Metro mixes rail and real estate — Houston (TX) Business Journal, 1/30/05

New initiative raises questions about use of eminent domain

By Jenna Colley

Under a new Metro real estate initiative, owners of land within a 1,500-foot radius of a light rail station could stand a higher chance of having their property condemned by the transit agency.

The power of eminent domain first granted by the Texas Legislature and approved by local voters in 1978 authorized Metro to seize vacant land, homes and businesses following payment of a "fair market price."

Thirty years later, use of eminent domain in construction of the initial 7.5-mile segment of rail followed the original intent of the state legislation by keeping private property interests from blocking public rail.

Now, Metro is taking a more active role in stimulating real estate development along rail corridors....

As a result, development activity within the 1,500-foot limit could extend the transit agency's influence far beyond the actual tracks.

Metro's eminent domain reach covers a span of five football fields in any direction. The surroundings of a single urban rail station can encompass several square blocks occupied by scores of buildings.

The potential for more property condemnations not directly related to rail has some local property rights groups concerned.

While Metro prepares to implement the plan with an inaugural project in the Texas Medical Center, opponents of the new policy argue that properties blocks away from the rail stations could be potential targets of speculative real estate deals transacted by transit officials.

Metro Board Chairman and real estate developer David Wolff says there is no set policy in place regarding the condemnation of land for development purposes.

"I feel it's a discussion that would be best for the Metro board of directors and management — and just for land around stations," Wolff says.

He sees the use of eminent domain as a last resort.

"If you have a large tract of land around a station and one piece is needed, then it might happen that it could go to condemnation," Wolff says. "But we would try to negotiate first."

Todd Mason is equally cautious on the issue of condemnation.

The principal of McDade Smith Gould Johnston Mason + Co., who was recently hired to handle Metro's real estate portfolio, says he encourages development on property already owned by the transit agency, but could make additional purchases as needed.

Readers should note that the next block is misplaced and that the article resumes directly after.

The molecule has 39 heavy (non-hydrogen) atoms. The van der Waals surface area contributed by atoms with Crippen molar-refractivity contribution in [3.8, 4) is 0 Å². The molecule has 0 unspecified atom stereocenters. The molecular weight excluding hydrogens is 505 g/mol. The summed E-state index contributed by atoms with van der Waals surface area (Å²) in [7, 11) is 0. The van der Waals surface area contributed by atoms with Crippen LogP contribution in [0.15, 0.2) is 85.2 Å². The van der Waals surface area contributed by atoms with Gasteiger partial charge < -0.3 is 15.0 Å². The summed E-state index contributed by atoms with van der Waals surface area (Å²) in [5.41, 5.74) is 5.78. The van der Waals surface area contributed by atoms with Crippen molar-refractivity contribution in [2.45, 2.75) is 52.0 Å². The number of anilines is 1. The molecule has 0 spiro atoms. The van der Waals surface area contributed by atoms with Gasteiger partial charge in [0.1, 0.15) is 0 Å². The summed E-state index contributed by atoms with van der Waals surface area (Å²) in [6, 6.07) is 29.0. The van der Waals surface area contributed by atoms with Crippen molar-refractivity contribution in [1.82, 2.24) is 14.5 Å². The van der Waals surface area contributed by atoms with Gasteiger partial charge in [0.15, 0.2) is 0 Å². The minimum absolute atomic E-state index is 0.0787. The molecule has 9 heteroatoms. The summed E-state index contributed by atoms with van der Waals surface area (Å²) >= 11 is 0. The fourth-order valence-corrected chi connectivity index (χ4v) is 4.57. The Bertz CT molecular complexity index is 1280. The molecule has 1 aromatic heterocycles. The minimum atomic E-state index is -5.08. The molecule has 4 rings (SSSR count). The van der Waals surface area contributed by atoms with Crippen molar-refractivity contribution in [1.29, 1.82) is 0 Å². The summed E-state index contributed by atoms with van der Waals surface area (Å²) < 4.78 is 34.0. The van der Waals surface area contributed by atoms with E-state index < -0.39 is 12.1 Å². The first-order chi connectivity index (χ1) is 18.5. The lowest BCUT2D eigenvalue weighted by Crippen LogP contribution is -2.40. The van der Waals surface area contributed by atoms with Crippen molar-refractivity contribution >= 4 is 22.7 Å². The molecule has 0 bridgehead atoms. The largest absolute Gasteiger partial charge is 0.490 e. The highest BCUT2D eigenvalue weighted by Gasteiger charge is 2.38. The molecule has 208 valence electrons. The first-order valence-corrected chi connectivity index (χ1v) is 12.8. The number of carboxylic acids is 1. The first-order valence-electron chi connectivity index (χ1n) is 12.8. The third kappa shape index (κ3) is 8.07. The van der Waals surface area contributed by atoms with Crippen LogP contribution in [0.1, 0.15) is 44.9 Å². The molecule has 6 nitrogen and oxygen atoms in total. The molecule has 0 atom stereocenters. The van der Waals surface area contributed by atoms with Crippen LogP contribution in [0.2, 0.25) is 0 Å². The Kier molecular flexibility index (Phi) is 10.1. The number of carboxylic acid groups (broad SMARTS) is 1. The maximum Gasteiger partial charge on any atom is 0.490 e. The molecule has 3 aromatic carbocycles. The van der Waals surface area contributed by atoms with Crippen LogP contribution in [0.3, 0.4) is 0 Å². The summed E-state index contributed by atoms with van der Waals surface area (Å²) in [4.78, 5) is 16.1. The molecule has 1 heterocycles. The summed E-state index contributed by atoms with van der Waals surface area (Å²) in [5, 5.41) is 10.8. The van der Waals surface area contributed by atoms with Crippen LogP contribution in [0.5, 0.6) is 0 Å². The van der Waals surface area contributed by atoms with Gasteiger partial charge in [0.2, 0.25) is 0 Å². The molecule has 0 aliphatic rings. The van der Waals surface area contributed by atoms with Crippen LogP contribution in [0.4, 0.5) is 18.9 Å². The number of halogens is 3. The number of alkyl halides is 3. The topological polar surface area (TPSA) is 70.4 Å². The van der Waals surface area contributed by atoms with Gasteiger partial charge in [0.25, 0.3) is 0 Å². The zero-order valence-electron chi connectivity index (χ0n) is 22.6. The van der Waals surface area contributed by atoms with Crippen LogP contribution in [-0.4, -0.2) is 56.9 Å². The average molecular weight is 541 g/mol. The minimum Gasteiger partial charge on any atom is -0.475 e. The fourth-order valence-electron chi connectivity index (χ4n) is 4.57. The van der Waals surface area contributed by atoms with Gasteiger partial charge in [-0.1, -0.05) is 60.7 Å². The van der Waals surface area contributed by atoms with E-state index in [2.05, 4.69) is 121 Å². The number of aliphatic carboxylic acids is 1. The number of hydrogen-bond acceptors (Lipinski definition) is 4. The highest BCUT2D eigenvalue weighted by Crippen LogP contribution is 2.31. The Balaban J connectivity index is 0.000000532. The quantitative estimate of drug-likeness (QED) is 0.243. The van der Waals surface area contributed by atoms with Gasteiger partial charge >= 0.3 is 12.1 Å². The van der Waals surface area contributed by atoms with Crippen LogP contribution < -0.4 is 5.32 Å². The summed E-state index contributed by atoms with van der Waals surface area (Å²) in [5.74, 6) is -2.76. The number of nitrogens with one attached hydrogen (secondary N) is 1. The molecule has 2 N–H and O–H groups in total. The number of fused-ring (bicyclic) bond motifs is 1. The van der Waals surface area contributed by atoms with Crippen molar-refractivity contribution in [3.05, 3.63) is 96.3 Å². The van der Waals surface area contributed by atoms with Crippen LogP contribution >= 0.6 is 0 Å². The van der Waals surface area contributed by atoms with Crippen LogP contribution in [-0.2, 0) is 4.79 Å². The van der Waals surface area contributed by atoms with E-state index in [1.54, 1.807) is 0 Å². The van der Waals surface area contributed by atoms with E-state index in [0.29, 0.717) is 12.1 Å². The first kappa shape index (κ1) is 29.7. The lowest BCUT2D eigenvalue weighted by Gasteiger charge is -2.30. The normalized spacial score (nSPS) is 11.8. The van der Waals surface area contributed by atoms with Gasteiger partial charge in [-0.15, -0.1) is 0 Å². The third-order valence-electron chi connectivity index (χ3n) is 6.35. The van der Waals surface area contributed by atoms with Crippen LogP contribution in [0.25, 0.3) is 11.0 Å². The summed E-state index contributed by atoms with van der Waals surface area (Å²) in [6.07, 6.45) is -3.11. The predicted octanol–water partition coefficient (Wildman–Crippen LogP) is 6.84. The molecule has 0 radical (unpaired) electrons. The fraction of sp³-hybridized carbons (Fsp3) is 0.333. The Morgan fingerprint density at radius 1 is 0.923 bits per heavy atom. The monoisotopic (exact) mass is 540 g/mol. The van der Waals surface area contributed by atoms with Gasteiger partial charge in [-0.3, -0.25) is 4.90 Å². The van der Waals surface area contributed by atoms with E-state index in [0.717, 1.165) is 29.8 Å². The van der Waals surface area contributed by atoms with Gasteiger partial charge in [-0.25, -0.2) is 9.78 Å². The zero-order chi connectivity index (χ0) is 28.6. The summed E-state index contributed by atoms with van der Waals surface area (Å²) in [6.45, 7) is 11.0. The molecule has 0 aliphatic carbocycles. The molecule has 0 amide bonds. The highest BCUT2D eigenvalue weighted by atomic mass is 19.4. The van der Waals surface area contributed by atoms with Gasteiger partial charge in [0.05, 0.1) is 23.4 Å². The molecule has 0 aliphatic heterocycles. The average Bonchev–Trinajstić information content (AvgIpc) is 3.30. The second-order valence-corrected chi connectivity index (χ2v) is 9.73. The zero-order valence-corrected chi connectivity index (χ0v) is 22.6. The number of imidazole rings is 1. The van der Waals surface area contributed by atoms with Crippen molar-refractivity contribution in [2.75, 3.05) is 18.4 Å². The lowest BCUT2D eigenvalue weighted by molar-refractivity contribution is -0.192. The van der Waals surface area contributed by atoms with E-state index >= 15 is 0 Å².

"We are considering buying additional land where it's appropriate," Mason explains.

"It's sort of 'in the eye of the beholder' as to what's appropriate," he adds. "I'm going to be very conservative with the public's money here in the beginning."

Like Wolff, Mason emphasizes that condemnation should be directly related to Metro operations.

"Philosophically, I'd have a little bit of a hard time condemning somebody's property to put it in some private developer's hands," Mason says. "I don't have any problem condemning a property if we need it for Metro operations."

But Mason says he can imagine an exception to the rule, for instance, if the owner of a small parcel of land was holding up a larger development.

"I could conceive that that would happen, but we're really going to try and avoid that type of situation," Mason says. "It's not my intention to condemn somebody for development purposes."

Metro's emphasis on widening the scope of a 30-year-old condemnation power to stimulate new development raises even more red flags than usual for veteran anti-rail crusader Barry Klein.

The president of the Houston Property Rights Association argues that the concept can't be economically justified.

"There is no real evidence that rail enhances development," says Klein.

On Dec. 6, the executive committee of the Harris County Republican Party adopted a resolution pushed by Klein claiming voters should have a say in Metro's decision-making process regarding real estate development.

Klein and his organization are now hoping the issue will be pushed by like-minded legislators in Austin during the current session of the Texas Legislature.

The condemnation pendulum
Condemnation was confined to the proposed rail route when Metro mapped out the initial 7.5-mile line now up and running between downtown and the Texas Medical Center area.

Property owners in the path of the first rail segment were represented by Houston-based Lewis Realty Advisors.

Lewis Realty consultant Matthew Deal says the property owners were less angry over the fact that Metro wanted to condemn their property than they were with what they considered to be too low of a price for their land — a common argument in eminent domain cases.

Lewis Realty has worked both sides of the track in public projects involving the use of eminent domain. The firm represented Metro in the transit agency's acquisition of property for the West Park Tollroad, and negotiated on behalf of the Harris County Sports Authority in acquiring property through condemnation for the downtown baseball stadium.

Deal says, as a whole, more public entities are pushing the limits on their ability to use condemnation.

"If you are going outside of pure transit and you want to condemn land to do some mixed-use development, that's something that the court would have to decide whether you have the power to do that," says Deal.

Several current cases before the U.S. Supreme Court deal with the right of public agencies to buy property for real estate development.

But the tides are always turning on the issue of eminent domain, Deal says, sometimes in favor of public agencies and sometimes against.

"The pendulum is always swinging," he says.

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